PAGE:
- Tell us a little bit about yourself and how you ended up in Delray Beach.
It all started with Bernie Sanders — how I got to Delray Beach that is. I was a fired up millennial who wanted to do anything she could to get Bernie to the Presidency. When he did not receive the Democratic Party nomination, I got on board to get Hillary Clinton elected because that’s what you do as a citizen.
When I made the decision to become a Campaign Organizer for the Florida Democratic Party (FDP), I had been working as a Community Organizer in Miami-Dade and living in Broward County. I made my way to Delray Beach because that’s where FDP needed me.
To encourage the move, FDP informed me of supporter housing, a process where willing Democrats take in campaign workers for the duration of the election cycle. Lorrie Mackain, whose partner is Commissioner Jim Chard, and I met in a one-on-one where I asked her to take me in. Lorrie was a super-Hillary volunteer and I fell in love with her immediately. Three hours later, her home with Jim and the animals became mine, and the rest is history.
I’m originally from a small town in Haiti, La Vallee, Jacmel. My family moved to Rockland County, New York, in the fall of 2000 upon receiving asylum. I went from living a middle-class lifestyle because my father worked in government to seeing him struggle in the snow and ache from working 12 hours at ALUF PLASTIC. My mother who was a teacher and local town socialite, as I like to put it, took on two jobs; cleaning homes in Monsey which is a predominantly Hasidic Jewish community and serving fast food at Burger King. As a child, I quickly learned to be independent and often had to be a support system for my parents; needing to translate important immigration documents and helping them make their way through parent teacher conferences for my two brothers and I.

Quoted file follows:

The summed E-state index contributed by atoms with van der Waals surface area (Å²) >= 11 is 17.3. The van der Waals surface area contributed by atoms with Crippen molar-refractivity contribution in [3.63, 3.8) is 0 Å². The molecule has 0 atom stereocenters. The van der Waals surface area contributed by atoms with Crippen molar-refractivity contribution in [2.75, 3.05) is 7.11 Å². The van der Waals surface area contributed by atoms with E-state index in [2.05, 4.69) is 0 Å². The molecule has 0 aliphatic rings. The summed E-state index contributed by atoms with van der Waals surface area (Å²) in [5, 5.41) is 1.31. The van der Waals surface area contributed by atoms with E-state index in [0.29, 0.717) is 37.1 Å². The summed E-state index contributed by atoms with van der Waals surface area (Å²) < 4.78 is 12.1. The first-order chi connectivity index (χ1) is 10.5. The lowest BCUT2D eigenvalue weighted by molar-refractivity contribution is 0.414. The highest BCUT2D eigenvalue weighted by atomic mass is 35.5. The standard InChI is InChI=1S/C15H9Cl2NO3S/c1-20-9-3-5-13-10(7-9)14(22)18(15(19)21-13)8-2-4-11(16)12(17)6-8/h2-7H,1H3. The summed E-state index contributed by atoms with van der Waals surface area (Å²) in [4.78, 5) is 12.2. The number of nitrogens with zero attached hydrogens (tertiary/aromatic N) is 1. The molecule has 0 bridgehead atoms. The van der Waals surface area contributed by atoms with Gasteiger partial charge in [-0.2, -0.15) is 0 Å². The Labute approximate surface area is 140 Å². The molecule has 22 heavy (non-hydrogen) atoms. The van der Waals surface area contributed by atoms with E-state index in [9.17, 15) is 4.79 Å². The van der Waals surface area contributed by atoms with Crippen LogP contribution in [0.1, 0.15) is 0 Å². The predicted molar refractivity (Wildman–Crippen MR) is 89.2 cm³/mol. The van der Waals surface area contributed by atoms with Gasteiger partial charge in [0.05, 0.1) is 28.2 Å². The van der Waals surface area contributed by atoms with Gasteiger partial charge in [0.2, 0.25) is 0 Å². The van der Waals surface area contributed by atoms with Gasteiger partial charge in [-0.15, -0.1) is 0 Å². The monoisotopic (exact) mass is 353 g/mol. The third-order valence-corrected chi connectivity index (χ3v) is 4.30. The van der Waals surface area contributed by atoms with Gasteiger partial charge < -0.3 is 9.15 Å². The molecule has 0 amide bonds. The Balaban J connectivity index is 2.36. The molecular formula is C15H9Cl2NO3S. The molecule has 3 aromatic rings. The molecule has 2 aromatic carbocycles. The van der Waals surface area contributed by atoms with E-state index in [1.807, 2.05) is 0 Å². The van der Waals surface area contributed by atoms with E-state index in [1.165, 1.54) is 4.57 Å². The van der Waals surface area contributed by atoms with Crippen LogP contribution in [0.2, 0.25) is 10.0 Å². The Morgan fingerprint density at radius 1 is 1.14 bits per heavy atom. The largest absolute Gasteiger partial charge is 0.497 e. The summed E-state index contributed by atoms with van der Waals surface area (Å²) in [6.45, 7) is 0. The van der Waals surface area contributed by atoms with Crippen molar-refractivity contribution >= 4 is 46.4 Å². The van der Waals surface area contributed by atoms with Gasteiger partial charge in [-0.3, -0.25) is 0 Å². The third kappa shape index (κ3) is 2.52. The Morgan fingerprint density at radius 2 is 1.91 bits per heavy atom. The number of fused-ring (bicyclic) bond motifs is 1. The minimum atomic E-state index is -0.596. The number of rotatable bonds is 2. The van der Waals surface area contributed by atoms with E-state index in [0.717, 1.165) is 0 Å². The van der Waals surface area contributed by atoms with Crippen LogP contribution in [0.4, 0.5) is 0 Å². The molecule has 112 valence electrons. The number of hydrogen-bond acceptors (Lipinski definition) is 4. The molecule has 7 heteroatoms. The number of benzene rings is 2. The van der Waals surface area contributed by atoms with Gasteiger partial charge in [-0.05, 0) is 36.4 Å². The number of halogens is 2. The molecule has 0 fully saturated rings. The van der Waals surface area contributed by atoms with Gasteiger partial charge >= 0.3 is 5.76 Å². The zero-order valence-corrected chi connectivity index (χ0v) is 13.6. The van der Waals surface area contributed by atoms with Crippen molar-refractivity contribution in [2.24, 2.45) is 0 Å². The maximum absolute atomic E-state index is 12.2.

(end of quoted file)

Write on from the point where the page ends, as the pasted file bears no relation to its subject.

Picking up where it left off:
My work ethic, independence, and passion for creating change got me into Syracuse University where I majored in Sociology and Public Relations. Since graduating in 2014, I’ve had a series of random jobs that all tie back to my love of people and community.
- How did you get into politics?
I was born into politics. My father was a “depite” or a congressman for the southeast region of Haiti, where I grew up.
My first official go at politics was in middle school. I ran for class president my eighth grade year and lost! When I got to high school, I decided to run again, and this time I won. I was class president every single year, and never really had much competition until senior year. Dominique, my opponent, decided having the same class president three years in a row felt like a dictatorship. She wanted to create change, and so she took me on. Let me tell you, I was quite nervous. Dominique was more popular than me although I had done a great deal to keep our class budget up and creativity flowing. And not to give you the wrong impression, I was popular too, but not in the way a young woman wants to be in high school. I was top five in my class, I played sports and rarely dressed up, and I spoke to absolutely everyone even the nerd of nerds, but I was not who my peers died to hang out with on a Friday night. In the end I prevailed.